There is also the problem that health packs and human weapons are all over the game, when they have little reason to be. This is a tricky problem. Later games solved this by creating covenant weapons that are equivalent to human weapons, but this reduces each weapon’s specialness. I wonder if the rocket launcher could have been replaced by some kind of flood equivalent that does the same thing. The problem is that human weapons are so recognisable and appealing. It is hard to imagine a flood equivalent of the iconic shotgun would have been as fun to use.
Certainly there could have been alternatives to health packs later in the game, which are human devices that have no reason to be all over the place. The master chief could be able to interface with covenant healing items that look distinct, and perhaps heal in a different manner. They could be healing stations, or could heal over time. Functionally similar but different enough to feel distinct.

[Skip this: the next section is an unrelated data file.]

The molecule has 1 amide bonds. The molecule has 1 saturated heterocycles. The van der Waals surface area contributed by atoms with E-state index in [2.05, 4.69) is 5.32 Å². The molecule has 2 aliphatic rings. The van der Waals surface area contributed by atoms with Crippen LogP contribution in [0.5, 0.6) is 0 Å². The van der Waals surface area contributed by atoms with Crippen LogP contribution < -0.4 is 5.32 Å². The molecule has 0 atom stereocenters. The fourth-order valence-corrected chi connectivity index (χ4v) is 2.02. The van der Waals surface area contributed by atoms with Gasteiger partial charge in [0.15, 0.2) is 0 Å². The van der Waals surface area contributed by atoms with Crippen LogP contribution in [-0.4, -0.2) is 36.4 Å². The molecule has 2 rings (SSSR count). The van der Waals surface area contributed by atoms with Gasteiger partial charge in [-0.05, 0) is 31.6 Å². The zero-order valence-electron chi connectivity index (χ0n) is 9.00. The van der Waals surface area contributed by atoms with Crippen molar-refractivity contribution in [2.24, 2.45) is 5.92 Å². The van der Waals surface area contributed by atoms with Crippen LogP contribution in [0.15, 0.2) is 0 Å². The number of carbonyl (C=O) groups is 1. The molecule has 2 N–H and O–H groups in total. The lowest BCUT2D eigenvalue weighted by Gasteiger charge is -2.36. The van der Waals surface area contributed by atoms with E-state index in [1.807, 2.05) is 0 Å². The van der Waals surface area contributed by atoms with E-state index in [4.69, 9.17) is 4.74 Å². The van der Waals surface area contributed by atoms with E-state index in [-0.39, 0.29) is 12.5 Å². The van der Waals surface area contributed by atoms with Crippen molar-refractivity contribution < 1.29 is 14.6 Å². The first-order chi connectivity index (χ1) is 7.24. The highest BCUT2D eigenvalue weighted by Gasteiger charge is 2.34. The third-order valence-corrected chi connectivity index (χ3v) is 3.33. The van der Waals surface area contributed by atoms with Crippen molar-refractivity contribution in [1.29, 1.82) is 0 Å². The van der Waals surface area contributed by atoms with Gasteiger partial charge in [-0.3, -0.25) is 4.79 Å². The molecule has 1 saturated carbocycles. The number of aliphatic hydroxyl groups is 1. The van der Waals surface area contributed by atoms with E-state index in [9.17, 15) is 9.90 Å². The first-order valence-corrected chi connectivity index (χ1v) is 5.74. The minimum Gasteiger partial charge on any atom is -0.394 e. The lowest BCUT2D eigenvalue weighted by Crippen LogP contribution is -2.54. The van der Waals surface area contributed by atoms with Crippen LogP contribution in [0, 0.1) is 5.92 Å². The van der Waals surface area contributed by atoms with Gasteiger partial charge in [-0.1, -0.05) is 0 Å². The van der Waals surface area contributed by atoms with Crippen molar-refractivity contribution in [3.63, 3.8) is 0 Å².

The level design is, contrary to later criticism, very good. The arenas are perfect for the combat that takes place in them. The second half of the game takes place mostly in places you have played before, but they are completely transformed and playing through them feels different.
Every level is very well laid out with the exception of the seventh, which is too repetitive. It is worth noting that even this level extremely un-repetitive compared with modern single player titles like the Assassin’s Creed games, which are much longer and contain much more repeated content. And arguably Halo could stand more repetitive gameplay, because there is a joy to be had in grinding to practice a game. But that is another topic.